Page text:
The number one consideration when purchasing online is the SIZE …when you purchase your home a realtor is going to be preaching location, location, location whereas with a doghouse it is size matters! In fact there is an entire page dedicated to providing tips for selecting the right size here.

Most (but not all) retailers will have a sizing recommendation and/or a chart or some other means of helping you with the size decision, remember when in doubt it is so much easier to go larger and deal with a little extra space than to go too small and your dog doesn’t fit!

Imagine if you purchased a new mattress and found out your feet hung over the edge, not likely you would be delighted with your purchase or the quality of your sleep at night.

The deal is done and there it is

Okay if you ordered online then it will show up at your front door and there will be some assembly required but do not panic almost all dog houses sold online come in a “kit” form meaning all the work has been done you just need to put it together.

Most common houses can be assembled in 30 minutes or less and with basic household tools. Almost all of these homes are panelized and consist of 6 to 7 panels depending on the type… left and right walls, front and rear wall assembly (one being the door), the floor and the roof (it may be 2 pieces).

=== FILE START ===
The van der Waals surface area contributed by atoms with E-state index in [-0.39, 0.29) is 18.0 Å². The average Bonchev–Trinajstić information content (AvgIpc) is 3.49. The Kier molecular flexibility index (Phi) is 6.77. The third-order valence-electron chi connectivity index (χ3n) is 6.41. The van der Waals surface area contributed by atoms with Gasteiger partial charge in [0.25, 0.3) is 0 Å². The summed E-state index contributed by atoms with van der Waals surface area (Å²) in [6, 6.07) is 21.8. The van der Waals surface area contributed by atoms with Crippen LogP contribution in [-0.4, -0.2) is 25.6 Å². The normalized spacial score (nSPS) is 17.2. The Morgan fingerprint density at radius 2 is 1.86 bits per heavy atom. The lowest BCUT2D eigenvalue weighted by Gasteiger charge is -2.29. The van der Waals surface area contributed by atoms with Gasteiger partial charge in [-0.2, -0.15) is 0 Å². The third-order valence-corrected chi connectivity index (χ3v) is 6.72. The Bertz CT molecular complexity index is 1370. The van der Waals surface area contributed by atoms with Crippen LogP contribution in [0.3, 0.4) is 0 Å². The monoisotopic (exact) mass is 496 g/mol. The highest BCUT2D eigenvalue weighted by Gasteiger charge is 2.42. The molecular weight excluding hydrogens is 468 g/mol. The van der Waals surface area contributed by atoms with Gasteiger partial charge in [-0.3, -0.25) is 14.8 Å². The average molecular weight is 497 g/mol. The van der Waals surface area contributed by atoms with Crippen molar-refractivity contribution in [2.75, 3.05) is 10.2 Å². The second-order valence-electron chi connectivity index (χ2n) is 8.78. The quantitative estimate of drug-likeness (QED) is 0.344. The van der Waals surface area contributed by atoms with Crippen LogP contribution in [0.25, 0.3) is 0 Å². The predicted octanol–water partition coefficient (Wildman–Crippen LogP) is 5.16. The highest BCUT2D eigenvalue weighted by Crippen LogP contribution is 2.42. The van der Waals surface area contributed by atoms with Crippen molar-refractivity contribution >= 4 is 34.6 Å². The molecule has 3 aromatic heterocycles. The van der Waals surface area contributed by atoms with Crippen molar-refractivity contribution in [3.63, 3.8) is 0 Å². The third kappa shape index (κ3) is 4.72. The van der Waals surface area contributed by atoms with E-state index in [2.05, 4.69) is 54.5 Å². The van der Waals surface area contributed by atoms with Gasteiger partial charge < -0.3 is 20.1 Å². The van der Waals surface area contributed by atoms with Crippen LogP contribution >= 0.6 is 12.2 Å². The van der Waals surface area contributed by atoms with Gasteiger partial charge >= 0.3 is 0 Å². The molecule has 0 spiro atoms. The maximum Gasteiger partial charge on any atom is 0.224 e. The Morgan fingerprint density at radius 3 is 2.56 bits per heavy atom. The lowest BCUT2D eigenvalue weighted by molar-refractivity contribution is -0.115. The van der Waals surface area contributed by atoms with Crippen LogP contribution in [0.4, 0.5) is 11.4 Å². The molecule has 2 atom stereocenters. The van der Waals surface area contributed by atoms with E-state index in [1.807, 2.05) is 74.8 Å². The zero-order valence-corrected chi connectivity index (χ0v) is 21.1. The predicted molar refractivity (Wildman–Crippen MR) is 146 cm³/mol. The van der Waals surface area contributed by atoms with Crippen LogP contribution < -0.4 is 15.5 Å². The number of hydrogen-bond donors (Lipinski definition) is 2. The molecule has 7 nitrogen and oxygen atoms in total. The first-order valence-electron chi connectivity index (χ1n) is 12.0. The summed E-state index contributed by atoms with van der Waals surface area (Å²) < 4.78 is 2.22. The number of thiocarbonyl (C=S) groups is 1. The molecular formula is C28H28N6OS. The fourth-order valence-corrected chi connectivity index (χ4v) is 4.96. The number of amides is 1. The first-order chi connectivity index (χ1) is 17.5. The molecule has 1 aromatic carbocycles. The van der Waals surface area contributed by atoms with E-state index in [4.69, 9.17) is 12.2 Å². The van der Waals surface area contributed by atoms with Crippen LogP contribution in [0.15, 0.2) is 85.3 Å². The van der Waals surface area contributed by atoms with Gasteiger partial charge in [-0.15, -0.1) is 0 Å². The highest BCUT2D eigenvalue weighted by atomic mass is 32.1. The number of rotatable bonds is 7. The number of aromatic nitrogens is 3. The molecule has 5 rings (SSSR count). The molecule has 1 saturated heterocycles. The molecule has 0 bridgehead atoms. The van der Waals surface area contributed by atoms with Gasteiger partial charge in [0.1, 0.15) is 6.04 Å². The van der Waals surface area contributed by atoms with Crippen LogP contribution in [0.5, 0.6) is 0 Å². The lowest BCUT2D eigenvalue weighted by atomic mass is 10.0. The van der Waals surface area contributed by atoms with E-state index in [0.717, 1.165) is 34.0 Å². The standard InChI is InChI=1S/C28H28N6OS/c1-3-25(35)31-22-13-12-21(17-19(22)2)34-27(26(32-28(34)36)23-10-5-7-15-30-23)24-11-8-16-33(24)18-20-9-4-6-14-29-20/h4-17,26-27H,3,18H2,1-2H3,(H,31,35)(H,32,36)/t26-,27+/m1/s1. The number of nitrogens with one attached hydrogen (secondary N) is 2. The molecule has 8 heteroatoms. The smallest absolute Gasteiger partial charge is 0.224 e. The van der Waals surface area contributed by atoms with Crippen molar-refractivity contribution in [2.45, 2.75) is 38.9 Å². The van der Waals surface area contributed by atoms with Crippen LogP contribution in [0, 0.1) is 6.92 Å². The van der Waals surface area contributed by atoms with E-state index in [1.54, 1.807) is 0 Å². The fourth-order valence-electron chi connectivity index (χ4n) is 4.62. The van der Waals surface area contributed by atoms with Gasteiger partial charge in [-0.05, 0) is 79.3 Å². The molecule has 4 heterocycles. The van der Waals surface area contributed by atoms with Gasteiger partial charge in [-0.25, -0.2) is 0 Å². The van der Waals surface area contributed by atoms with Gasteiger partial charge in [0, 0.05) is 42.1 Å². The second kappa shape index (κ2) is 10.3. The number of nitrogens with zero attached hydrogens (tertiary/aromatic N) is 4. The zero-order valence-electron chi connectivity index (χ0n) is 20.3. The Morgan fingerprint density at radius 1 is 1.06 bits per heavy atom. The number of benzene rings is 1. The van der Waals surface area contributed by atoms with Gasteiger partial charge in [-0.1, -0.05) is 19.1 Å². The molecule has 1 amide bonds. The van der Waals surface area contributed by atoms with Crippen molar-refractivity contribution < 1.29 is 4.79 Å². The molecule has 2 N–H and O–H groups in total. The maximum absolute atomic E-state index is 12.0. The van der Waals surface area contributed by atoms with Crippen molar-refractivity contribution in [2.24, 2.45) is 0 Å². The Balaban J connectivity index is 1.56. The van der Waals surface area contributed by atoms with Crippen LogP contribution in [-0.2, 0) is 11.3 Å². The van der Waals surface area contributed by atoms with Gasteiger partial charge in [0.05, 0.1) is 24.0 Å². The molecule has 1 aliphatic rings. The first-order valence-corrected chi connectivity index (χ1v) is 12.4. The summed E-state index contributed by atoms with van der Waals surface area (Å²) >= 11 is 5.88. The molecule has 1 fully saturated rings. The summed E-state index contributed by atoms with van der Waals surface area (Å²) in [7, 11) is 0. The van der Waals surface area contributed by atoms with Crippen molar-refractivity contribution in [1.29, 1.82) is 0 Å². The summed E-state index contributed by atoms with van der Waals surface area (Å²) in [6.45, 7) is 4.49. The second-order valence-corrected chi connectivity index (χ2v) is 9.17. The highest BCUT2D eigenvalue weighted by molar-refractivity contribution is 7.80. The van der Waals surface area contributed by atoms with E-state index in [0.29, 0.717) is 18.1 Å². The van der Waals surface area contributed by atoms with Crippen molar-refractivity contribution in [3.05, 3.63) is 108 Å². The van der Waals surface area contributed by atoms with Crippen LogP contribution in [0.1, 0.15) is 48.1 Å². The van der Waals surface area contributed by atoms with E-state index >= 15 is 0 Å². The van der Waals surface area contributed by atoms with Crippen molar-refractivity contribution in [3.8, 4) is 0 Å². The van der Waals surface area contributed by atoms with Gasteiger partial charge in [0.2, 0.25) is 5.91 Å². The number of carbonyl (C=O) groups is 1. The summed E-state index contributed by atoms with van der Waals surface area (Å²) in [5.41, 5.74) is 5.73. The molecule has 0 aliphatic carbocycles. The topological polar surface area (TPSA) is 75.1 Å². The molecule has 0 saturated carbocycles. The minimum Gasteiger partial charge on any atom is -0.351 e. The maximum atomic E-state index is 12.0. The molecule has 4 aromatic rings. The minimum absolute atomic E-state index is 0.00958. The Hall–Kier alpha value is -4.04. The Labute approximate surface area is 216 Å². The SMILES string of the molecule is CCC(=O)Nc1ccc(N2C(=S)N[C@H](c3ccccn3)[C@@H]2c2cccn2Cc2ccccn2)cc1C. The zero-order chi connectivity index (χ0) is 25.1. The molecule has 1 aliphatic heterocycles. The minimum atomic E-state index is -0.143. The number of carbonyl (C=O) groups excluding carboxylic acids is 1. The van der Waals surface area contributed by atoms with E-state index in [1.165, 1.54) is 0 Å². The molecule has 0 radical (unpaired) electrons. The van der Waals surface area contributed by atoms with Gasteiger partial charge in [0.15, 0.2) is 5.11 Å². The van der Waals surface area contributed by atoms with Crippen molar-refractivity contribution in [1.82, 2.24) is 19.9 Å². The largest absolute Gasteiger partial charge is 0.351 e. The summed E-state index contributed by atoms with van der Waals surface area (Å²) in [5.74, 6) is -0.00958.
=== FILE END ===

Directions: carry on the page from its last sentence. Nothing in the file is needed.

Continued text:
If you build one or had someone build it for you then the next step is to decide location and prep the space where the dwelling will reside in your backyard.

Building a strong foundation

The perfect scenario for a dog house foundation would be a concrete slab but not everyone will have the space or the budget for one.

The next best solution is to place the house on cider blocks or any other material that will not rot prematurely and the house can be raised off the ground. There are many houses that offer raised feet so that solves the elevation problem, something to check for in the product description.

Why do you want it off the ground?

If the dog house is raised off the ground it will not decay prematurely because it is not making contact with the soil, also it allows for air to flow underneath the house, this is beneficial in the summer and it is off the frozen ground in winter.

Some common sense thoughts about placement in the backyard